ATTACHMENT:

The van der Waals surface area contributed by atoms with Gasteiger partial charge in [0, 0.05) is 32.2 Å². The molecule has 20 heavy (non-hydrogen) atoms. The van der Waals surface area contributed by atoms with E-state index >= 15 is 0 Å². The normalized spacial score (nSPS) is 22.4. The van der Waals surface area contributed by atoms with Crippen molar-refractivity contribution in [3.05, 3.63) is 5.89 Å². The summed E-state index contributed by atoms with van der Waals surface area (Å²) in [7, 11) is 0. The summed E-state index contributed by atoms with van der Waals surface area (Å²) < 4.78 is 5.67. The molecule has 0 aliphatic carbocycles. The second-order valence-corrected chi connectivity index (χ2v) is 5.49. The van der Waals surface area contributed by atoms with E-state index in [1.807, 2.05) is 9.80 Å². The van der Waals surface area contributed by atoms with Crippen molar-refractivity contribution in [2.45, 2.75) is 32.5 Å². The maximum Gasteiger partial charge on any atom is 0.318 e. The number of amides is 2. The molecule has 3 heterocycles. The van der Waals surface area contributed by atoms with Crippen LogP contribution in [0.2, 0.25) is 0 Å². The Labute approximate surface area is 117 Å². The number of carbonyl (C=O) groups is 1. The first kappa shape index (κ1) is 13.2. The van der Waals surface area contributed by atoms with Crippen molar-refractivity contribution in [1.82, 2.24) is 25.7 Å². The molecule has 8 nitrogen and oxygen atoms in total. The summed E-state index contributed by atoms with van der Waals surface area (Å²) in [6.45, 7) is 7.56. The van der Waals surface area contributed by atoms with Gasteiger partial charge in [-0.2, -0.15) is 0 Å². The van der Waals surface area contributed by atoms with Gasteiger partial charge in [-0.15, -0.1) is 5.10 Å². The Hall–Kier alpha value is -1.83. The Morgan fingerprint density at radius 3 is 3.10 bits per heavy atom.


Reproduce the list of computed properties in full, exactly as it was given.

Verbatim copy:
The van der Waals surface area contributed by atoms with Gasteiger partial charge in [0, 0.05) is 32.2 Å². The molecule has 20 heavy (non-hydrogen) atoms. The van der Waals surface area contributed by atoms with E-state index >= 15 is 0 Å². The normalized spacial score (nSPS) is 22.4. The van der Waals surface area contributed by atoms with Crippen molar-refractivity contribution in [3.05, 3.63) is 5.89 Å². The summed E-state index contributed by atoms with van der Waals surface area (Å²) in [7, 11) is 0. The summed E-state index contributed by atoms with van der Waals surface area (Å²) < 4.78 is 5.67. The molecule has 0 aliphatic carbocycles. The second-order valence-corrected chi connectivity index (χ2v) is 5.49. The van der Waals surface area contributed by atoms with E-state index in [1.807, 2.05) is 9.80 Å². The van der Waals surface area contributed by atoms with Crippen molar-refractivity contribution in [2.45, 2.75) is 32.5 Å². The maximum Gasteiger partial charge on any atom is 0.318 e. The number of amides is 2. The molecule has 3 heterocycles. The van der Waals surface area contributed by atoms with Crippen LogP contribution in [0.2, 0.25) is 0 Å². The Labute approximate surface area is 117 Å². The number of carbonyl (C=O) groups is 1. The first kappa shape index (κ1) is 13.2. The van der Waals surface area contributed by atoms with Crippen molar-refractivity contribution in [1.82, 2.24) is 25.7 Å². The molecule has 8 nitrogen and oxygen atoms in total. The summed E-state index contributed by atoms with van der Waals surface area (Å²) in [6.45, 7) is 7.56. The van der Waals surface area contributed by atoms with Gasteiger partial charge in [-0.2, -0.15) is 0 Å². The van der Waals surface area contributed by atoms with Gasteiger partial charge in [-0.15, -0.1) is 5.10 Å². The Hall–Kier alpha value is -1.83. The Morgan fingerprint density at radius 3 is 3.10 bits per heavy atom.